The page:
The Jazz Standard in the Gramercy area (116 East 27th Street, between Park and Lex) occupies the basement of Blue Smoke, the regionally eclectic barbeque restaurant where the Chef de Cuisine is Eddie Montalvo, a Jersey native of Colombian ancestry.  The restaurant and jazz club share the kitchen, so you can order the restaurant’s full menu at the club. But since we had reservations for the late (9:30 p.m.) set, we decided to eat first at the restaurant, especially since Marilú believes it is discourteous to the musicians to munch on ribs while they are playing beautiful music. OK, that makes sense.

So after what turned out to be a very substantial meal we headed downstairs for jazz and drinks. The Jazz Standard has to be one of the most comfortable, yet cozy, jazz venues in the city. The tables are not crowded together and they are on different levels so that everyone has a good view of the stage. The piano was covered with a cloth and pushed aside; the Dafnis Prieto Proverb Trio did not need it.  Jason Lindner plays electronic keyboards, Dafnis, of course, plays his sprawling drum set (was that a skillet

hanging on his right?), and Kokayi, well, Kokayi plays his vocal chords.

The trio also does not need music stands. No sheet music anywhere on the stage. The group’s trademark is true improvisation, something Dafnis emphasized each time he spoke to the audience to introduce the next number, inviting it to go along with the adventure: “you don’t know what’s going to happen, and we don’t know what’s going to happen,” he said.

Jason Lindner, Dafnis Prieto, and Kokayi

But it all comes together masterfully. This trio may not be reading music, but they have great rapport and seem to feed off each other’s creativity.  When they really get into a groove, you can tell they can feel it, and the audience also feels it. The trio is a perfect vehicle for the display of Dafnis’ talents as he uses the drums to weave a wide and complex tapestry of rhythms and even melodies. I don’t think I have ever heard drums played with such versatility. But his colleagues are not in the background. Lindner uses the full range of his keyboards’ capabilities to create evocative and exotic compositions that usually set the table for each number. Kokayi is a virtuoso of song, a veritable master of jazz/rap/funk, all rolled into one. He infused each number with incredible energy. The “tweet” piece, as Monty called it, was extraordinary.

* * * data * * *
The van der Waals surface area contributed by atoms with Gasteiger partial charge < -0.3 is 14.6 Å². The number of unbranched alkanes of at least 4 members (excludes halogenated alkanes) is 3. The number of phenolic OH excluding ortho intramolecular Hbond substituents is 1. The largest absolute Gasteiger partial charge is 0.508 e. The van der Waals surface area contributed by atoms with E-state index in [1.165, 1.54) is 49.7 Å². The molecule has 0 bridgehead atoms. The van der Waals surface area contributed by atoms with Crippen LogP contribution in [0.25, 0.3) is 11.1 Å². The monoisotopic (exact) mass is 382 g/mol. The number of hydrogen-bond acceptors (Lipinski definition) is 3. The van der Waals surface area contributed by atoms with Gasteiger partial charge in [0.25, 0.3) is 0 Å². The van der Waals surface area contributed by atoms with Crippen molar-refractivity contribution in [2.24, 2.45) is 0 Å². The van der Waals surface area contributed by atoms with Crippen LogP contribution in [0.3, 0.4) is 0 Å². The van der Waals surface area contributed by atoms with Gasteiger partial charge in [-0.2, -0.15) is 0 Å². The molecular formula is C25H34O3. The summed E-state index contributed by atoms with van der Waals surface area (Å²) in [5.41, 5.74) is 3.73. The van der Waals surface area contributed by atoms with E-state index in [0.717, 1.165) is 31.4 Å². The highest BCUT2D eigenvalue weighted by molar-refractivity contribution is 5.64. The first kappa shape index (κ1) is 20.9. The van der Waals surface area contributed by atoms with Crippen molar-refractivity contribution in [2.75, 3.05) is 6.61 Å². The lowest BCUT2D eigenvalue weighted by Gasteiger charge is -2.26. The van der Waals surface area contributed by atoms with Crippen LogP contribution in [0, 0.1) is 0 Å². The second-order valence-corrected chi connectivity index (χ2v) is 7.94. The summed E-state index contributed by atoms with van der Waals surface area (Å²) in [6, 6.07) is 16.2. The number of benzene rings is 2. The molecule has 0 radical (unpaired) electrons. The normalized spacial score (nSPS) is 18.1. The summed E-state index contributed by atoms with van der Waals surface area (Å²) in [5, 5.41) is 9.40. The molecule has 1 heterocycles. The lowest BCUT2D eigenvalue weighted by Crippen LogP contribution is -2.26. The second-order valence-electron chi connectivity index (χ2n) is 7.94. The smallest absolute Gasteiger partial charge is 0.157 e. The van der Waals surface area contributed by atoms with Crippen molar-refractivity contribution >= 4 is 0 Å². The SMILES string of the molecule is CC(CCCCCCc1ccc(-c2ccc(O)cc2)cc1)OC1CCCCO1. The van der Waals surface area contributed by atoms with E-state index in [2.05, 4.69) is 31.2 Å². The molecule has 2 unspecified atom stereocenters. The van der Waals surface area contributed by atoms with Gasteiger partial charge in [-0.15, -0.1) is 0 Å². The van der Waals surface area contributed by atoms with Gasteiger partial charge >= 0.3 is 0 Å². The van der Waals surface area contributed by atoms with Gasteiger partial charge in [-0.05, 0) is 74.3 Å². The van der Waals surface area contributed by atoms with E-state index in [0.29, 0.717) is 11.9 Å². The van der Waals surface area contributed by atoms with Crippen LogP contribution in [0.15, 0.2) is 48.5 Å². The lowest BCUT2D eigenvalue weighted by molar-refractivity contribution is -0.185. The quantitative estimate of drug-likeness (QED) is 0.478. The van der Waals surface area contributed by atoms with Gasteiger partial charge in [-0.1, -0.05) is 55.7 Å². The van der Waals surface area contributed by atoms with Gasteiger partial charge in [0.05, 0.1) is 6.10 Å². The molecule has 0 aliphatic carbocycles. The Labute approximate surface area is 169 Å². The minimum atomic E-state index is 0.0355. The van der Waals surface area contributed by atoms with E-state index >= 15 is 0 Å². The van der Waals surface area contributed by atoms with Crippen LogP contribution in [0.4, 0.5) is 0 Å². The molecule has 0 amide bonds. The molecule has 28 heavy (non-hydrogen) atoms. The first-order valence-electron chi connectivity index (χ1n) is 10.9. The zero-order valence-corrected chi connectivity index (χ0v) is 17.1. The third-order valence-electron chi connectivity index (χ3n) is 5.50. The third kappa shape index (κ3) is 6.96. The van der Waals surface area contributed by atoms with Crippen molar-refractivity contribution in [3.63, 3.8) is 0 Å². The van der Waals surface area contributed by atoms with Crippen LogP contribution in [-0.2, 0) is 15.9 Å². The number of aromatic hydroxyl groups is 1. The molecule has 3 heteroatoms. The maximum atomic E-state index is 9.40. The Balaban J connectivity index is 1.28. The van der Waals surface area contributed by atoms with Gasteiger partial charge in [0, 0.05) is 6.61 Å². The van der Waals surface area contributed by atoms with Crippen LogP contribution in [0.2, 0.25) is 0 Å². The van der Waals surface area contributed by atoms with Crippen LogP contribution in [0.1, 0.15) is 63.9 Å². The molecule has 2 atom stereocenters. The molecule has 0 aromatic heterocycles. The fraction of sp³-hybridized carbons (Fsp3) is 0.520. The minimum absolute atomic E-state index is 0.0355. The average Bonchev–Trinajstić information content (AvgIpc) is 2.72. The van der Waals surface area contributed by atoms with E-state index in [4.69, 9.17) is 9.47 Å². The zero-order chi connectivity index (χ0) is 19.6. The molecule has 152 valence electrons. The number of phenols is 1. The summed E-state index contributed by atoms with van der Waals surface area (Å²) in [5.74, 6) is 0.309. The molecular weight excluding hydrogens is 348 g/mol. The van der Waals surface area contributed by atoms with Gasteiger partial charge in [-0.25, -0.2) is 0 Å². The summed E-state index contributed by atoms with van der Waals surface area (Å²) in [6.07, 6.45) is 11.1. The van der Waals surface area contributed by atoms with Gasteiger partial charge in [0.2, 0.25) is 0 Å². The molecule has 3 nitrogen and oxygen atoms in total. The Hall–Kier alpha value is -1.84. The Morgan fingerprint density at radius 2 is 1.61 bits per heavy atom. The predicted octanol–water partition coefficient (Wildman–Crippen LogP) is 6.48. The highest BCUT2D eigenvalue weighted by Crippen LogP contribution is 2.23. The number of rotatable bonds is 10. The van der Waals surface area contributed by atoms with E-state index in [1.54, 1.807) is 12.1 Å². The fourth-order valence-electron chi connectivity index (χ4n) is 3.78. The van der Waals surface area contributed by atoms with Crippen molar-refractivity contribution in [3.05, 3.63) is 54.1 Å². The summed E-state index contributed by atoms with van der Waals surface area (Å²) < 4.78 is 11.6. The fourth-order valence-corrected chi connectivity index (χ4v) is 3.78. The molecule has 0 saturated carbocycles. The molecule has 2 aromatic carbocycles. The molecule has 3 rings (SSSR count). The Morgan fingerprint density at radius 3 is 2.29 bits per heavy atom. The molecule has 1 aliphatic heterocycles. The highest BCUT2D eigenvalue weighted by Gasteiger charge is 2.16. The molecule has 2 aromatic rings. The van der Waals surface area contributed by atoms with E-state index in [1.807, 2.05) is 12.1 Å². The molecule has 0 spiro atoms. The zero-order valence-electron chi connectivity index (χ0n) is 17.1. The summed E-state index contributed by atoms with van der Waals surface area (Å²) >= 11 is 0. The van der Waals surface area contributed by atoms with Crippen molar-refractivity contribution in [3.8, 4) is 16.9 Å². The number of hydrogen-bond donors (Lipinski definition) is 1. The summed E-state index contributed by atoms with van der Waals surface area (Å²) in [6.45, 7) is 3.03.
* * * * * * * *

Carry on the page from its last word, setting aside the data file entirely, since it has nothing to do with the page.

The performances at Jazz Standard this past week marked the release of the trio’s new CD, which Dafnis’ companion, Ivet, was cheerfully selling at the door. I bought one and have played it now countless times. Dan Bilawsky, in his review of the CD characterizes it as a “triumphantly trippy album that’s built around the notion of jazz as a collectively improvised modern melting pot.”

Dafnis has a very comprehensive website with tracks from his CDs, including the new one, videos, biography, etc. It’s worth a click.

After the performance, Dafnis stopped by our table to greet Marilú whom he knows well. She said I should interview him for my blog, but I said that was not necessary; Dafnis had already spoken plenty with his drums.

My next posting will be the long-delayed essay on the credentials of Fr. Félix Varela as the first Cuban New Yorker. Now he was a truly one-of-a-kind Cuban. Sociologists abound. And there is even more than one MacArthur-certified Cuban genius. [I recall that years ago Ruth Behar, a Cuban-born anthropologist at Ann Arbor, also received the “genius” award.] But Varela is apparently on the road to being declared a saint by no less than the sole and ultimate authority: the Vatican. Although most Cubans will tell you their mothers are/were saints (“la vieja es/era una santa”), and many Cuban husbands try to portray themselves to their wives as perfect saints, contrary to all evidence (“no me digas, ¿tu eres un santo, verdad?”), Varela would be the first (and probably last) certified Cuban saint.

Now that would be a true wonder.